Would you rather read a fact sheet that gives every detail about an issue or an infographic that bottom-lines it for you? What about a paragraph full of context and adjectives or bulleted copy that gets to the point quickly?
Plain language is all about writing for the reader, not for yourself. In an online workshop hosted by The Communications Board with Casey Mank of Bold Type, she explained: It helps readers find what they need, understand what they find and use what they find to meet their needs.
Putting plain language into practice requires getting into a reader-centered mindset. As you begin drafting, ask yourself:
- Who is your audience?
- What should they think, feel, know or do after reading?
- What tone will make your audience respond the way you want?
Using plain language in your writing
It may be difficult at first to get out of that English paper-writing mindset, where perhaps you got extra points for more words. This is not the case in business writing, and in PR — where our job is to educate and persuade — keeping it simple is the key.
To make your communications (even emails!) user-friendly and easy to navigate:
- Break up long sentences into shorter sentences.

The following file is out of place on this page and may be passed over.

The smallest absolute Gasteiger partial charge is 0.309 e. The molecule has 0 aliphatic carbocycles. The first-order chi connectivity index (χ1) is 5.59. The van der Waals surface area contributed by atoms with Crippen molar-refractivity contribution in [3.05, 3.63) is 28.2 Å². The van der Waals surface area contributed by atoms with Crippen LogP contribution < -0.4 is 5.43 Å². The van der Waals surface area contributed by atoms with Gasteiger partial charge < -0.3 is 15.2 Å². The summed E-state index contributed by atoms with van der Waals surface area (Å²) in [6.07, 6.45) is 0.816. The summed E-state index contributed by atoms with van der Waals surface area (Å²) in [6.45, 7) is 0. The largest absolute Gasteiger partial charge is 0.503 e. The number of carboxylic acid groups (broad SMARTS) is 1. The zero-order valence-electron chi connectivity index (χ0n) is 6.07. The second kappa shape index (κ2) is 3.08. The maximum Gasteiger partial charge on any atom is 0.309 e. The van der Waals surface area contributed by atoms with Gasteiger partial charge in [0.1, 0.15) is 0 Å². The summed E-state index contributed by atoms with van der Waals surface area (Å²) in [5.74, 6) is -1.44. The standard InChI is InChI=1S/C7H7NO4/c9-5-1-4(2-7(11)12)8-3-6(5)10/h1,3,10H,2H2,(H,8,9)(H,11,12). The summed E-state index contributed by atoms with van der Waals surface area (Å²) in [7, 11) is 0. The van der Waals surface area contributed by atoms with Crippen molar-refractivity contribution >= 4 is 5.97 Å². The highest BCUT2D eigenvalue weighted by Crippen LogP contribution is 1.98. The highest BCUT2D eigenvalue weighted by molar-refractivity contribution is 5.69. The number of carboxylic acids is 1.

- Get to the point quickly. Action items come first!
- Put easy to understand information at the beginning and more complex information at the end.
- Leave out words you don’t need (e.g., “carry out a review” vs. “review” or “engage in distribution of” vs. “distribute”).
- Use everyday words, not words that people will have to look up.
- Use the active voice (e.g., “I wrote the article” vs. “The article was written by me”).
- Speak to the reader (use “you”).
Then, evaluate your content:
- Is the writing easy to understand?
- Does it feel credible and sincere?
- Does it feel respectful?
- Does it avoid jargon?
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Using plain language in design
It’s just as important to apply best practices of plain language in visual communications, such as infographics, charts and other content that blends words and graphics. As you do this, think about what will catch readers’ eyes.
- Organize the content strategically. Use:
- Bulleted lists;
- Bolded text headers; and
- Short paragraphs.
- Include data and numbers as they give the eye a “break” from looking at letters/words.
- Use white space (aka, absence of content)! It’s easier to find important takeaways when there is less to sift through.
The goal of plain language is simple: Readers never have to read it twice. Seeing, reading and understanding are not the same things, so be sure you’re delivering what your audience needs in every communication.